A new policy at the Metro Nashville Police Department will allow roughly 460 trained officers to carry personally owned rifles — including those of the AR-15 variety — in their polices vehicles while on duty.
Chief Steve Anderson cited recent shootings such as in Aurora, Colo., and Newtown, Conn., involving high-powered weapons as justification for allowing officers to carry similar weapons.
Accord to police spokesman Don Aaron’s office, currently about one third of Nashville’s 1,373 sworn officers personally own such rifles.
In a statement released Monday afternoon, Anderson said, “It has become increasingly clear that a pistol and shotgun may not be enough for an officer to stop a threat to innocent citizens. This policy change is in the best interest of public and officer safety.”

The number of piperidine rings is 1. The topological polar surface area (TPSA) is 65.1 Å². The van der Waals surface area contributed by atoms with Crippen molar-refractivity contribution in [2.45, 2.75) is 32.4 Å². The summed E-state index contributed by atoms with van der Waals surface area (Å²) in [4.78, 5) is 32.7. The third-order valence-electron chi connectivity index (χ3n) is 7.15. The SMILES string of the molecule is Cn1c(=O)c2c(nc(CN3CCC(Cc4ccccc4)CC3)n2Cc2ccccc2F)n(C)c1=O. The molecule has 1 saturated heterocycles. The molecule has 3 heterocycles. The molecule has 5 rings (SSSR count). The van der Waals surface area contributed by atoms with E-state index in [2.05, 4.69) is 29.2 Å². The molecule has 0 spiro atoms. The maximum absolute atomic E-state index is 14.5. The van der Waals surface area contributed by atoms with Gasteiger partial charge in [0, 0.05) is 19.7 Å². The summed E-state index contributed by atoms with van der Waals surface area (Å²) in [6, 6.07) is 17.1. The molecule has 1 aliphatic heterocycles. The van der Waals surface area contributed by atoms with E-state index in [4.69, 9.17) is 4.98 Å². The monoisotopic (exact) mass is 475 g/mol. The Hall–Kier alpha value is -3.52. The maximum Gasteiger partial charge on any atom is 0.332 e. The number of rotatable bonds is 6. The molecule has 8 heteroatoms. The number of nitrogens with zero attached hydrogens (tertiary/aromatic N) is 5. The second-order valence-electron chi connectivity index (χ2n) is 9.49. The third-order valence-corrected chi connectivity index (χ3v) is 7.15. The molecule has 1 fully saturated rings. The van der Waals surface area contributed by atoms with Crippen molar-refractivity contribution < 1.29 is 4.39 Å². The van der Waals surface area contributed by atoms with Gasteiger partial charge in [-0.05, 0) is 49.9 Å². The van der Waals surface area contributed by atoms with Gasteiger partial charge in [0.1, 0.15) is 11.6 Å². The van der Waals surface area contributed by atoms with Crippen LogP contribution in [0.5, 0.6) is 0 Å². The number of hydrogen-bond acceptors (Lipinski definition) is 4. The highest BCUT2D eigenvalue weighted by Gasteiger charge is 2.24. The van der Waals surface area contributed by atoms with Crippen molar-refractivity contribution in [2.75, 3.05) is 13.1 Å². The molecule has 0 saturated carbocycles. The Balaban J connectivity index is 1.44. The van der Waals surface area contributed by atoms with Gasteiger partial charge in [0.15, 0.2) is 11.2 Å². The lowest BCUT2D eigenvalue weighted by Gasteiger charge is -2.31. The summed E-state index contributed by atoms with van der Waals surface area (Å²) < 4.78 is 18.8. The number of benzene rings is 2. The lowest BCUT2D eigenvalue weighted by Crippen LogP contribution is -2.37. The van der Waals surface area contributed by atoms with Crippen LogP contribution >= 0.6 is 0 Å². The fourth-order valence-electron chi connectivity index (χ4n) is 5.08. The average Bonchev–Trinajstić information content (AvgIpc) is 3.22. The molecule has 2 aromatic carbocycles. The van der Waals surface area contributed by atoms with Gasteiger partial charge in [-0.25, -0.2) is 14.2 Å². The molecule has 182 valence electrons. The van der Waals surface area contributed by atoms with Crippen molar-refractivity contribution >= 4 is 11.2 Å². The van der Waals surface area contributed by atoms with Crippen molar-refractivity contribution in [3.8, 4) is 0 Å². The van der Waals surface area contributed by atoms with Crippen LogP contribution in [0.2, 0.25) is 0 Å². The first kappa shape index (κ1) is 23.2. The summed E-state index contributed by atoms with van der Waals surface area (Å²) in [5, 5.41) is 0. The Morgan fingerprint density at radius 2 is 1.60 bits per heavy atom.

The policy would apparently only allow officers who receive proper training and approval to carry rifles in their department vehicles while on duty, and the rifles are only to be used “when it is clear that a tactical advantage over a criminal suspect is warranted. The rifles are not to be used for routine calls,” according to the department.
Rifles had previously been limited to officers on specialized assignments, such as SWAT and canine officers.
Prior to approval for use, each rifle is to be inspected for uniformity, and each officer must complete a three-day training course and then be approved by MNPD training staff. The rifles are not to be modified after they are approved and are to be subject to inspection at any time, according to the department.
Initially, 20 officers from various department components who own authorized rifles are to undergo the first training course later this month.